As awareness spreads about the multiple benefits of social and emotional learning (SEL) for students and staff alike, a growing number of districts are adopting systemic strategies that embed SEL into every aspect of school life. They are building SEL into their strategic plans and budgets. They are using SEL to help school leaders create the kind of positive climates that keep students safe and make learning possible. They are using SEL to inform classroom instruction and strengthen teacher-student relationships. And SEL is driving their collaborations with families and community partners.
Much of the innovative work is happening in our partner districts, large and small, including the eight large urban school systems that are participating in our multiyear Collaborating Districts Initiative.
Use our District Theory of Action framework to learn more about how to implement district-wide SEL, including links to helpful tools, templates, and advice.
- Conduct an SEL-related resources and needs assessment to inform goals for districtwide SEL.
- Develop a vision that prioritizes academic, social, and emotional learning.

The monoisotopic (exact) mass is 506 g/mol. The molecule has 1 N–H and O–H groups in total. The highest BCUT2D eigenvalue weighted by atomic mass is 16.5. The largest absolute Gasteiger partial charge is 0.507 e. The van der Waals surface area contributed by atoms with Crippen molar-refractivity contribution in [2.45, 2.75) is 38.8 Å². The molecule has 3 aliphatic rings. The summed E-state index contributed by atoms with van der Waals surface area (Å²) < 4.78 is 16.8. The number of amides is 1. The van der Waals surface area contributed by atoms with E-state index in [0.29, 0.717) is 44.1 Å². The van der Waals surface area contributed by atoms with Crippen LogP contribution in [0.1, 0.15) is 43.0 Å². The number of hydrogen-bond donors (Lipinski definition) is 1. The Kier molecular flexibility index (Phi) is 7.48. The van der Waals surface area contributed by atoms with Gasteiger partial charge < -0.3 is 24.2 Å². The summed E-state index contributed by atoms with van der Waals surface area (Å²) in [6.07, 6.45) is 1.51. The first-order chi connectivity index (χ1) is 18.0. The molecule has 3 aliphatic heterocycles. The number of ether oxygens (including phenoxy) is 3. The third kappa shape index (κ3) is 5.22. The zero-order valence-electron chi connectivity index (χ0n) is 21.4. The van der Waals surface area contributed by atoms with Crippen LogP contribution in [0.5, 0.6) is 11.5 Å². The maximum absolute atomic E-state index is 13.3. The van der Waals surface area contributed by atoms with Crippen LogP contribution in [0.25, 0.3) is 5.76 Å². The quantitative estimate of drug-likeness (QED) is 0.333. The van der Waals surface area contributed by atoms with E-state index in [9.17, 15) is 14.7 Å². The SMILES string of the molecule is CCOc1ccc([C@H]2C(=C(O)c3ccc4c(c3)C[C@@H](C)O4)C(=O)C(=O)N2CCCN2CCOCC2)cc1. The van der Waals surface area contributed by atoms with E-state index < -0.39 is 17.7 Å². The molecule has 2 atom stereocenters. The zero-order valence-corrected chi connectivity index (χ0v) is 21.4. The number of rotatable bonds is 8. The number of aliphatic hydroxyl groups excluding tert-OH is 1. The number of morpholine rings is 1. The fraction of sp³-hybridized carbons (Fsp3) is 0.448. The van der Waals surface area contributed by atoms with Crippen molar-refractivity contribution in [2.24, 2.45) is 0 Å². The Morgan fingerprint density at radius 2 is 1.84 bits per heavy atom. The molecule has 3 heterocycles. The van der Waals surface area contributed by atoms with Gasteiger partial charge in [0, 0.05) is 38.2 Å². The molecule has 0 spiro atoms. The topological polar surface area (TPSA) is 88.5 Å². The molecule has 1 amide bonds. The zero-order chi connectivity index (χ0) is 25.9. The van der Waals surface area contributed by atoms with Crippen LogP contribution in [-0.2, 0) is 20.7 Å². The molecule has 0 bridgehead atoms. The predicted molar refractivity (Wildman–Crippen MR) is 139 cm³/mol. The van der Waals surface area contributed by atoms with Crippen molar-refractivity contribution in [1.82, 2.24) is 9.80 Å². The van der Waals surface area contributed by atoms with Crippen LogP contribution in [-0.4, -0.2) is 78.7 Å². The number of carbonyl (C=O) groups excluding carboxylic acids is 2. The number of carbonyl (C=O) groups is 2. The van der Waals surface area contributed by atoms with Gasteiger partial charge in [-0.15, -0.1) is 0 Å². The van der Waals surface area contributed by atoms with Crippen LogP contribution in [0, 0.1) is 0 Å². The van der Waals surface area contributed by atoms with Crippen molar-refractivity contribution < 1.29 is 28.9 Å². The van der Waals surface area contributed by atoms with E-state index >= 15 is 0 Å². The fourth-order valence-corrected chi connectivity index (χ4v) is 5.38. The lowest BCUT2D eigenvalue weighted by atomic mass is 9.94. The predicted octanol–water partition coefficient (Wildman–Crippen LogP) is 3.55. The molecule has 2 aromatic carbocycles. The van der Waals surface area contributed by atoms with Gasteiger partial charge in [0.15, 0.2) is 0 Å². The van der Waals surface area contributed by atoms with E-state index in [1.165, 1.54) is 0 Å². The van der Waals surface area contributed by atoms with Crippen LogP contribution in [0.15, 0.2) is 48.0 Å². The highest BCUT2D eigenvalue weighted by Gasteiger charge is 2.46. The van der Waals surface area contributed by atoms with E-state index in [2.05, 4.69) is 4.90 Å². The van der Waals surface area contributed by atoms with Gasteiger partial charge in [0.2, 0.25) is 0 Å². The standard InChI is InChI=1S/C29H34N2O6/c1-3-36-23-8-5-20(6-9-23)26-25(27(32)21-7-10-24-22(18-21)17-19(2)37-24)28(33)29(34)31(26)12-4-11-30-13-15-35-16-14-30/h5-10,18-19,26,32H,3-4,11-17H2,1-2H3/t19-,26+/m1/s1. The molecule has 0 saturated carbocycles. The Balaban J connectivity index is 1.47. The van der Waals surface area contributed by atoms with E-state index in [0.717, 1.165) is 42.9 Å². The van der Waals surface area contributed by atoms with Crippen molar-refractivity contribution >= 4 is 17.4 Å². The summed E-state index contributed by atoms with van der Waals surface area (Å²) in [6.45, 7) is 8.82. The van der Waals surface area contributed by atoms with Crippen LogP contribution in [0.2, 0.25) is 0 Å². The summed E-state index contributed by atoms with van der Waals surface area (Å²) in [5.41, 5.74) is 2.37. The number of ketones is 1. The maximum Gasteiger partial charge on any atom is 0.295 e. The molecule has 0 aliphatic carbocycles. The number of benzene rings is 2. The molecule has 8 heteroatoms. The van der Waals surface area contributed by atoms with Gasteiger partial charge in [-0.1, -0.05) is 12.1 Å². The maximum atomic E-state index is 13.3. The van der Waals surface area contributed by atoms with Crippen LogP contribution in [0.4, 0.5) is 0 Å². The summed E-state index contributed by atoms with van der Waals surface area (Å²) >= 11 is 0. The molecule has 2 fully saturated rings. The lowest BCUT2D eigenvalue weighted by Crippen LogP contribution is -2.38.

- Develop expertise in academic, social, and emotional learning theory, research, and practice at the central office level.
- Design and implement effective professional learning programs to build internal capacity for academic, social, and emotional learning.
- Align resources to support academic, social, and emotional learning programming.
- Communicate about academic, social, and emotional learning with a variety of stakeholders.
- Establish PreK–12 learning standards for students’ social and emotional competence.
- Adopt and implement evidence-based programs for academic, social, and emotional learning across all grades.
- Integrate SEL programming with other existing initiatives, including academic improvement, at the district and school levels.
- Establish processes to continuously improve academic, social, and emotional learning through inquiry and data collection.
District Planning Rubric
Download our 10-part theory of action and rubric. Learn more.